I sat outside the locked Children’s Garden with her for a few minutes to rest my feet and take a few sips of water. (I had indeed brought my own, as I was reminded that I had to do.) The baby continued to sleep, sweetly unaware of all this; her parents had welcomed her into their hearts and home, after all, and wasn’t that enough? For her, it mostly is. She is lucky to born to parents who themselves have been lucky, and whose parents were lucky, and so forth. She will wait for the Children’s Garden and it will wait for her. Other children are the “neighbors in need” to which the sign alludes. They are hoping that the garden can produce some food, even in this barren season, even if they cannot dig their small hands in the soil and enjoy the fragrance of the roses and the hum of the bees and the butterflies.
The Children’s Garden is indeed closed. What would it take to truly reopen it, for all children?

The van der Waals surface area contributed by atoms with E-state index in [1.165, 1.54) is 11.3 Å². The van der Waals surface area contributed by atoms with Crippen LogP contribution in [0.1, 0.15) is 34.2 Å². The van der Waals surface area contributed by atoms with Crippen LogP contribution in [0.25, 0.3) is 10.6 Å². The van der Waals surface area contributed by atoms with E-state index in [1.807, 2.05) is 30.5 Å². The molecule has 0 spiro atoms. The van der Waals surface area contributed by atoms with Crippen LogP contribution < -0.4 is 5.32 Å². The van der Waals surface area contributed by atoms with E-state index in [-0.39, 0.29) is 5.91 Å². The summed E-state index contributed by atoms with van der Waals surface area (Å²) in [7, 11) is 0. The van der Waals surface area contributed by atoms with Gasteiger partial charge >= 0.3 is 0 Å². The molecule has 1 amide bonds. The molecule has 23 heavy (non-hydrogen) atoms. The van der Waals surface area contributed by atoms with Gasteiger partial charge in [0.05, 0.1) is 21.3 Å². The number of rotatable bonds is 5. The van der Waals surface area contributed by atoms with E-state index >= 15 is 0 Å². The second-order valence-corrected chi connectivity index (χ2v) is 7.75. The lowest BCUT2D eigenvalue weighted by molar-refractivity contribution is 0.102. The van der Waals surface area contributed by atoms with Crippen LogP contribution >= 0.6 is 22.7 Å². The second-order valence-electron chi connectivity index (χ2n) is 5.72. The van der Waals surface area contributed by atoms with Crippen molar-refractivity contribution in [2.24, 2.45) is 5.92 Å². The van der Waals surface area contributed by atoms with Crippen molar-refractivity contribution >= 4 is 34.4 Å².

My life as I knew it ended on Thursday, March 12, 2020, though I didn’t know it or expect it. I took the subway to work for the last time, a nearly two-hour journey from my home in Brooklyn to the Evander Childs campus in the Bronx for a walkthrough of their AP and pre-AP English classes with Shoshana from the superintendent’s office and the school’s principal and assistant principal. I grabbed a mediocre second breakfast for the last time at the Dunkin’ Donuts on Gun Hill Road, and ate lunch with Shoshana for the last time at the Cherry Valley Marketplace across the street from the school. It was an utterly ordinary day that started like many others in the past four years of my career, but the signs were already there: Shoshana and I had offered, earlier in the week, to cancel or reschedule the visit as schools began to tremble with rumors of COVID-19 infection; she drove me home, insistent that I shouldn’t be on the subway anymore considering that I was thirty weeks pregnant. Rush hour in midtown Manhattan looked like an early Sunday morning, nearly devoid of both pedestrian and vehicle traffic.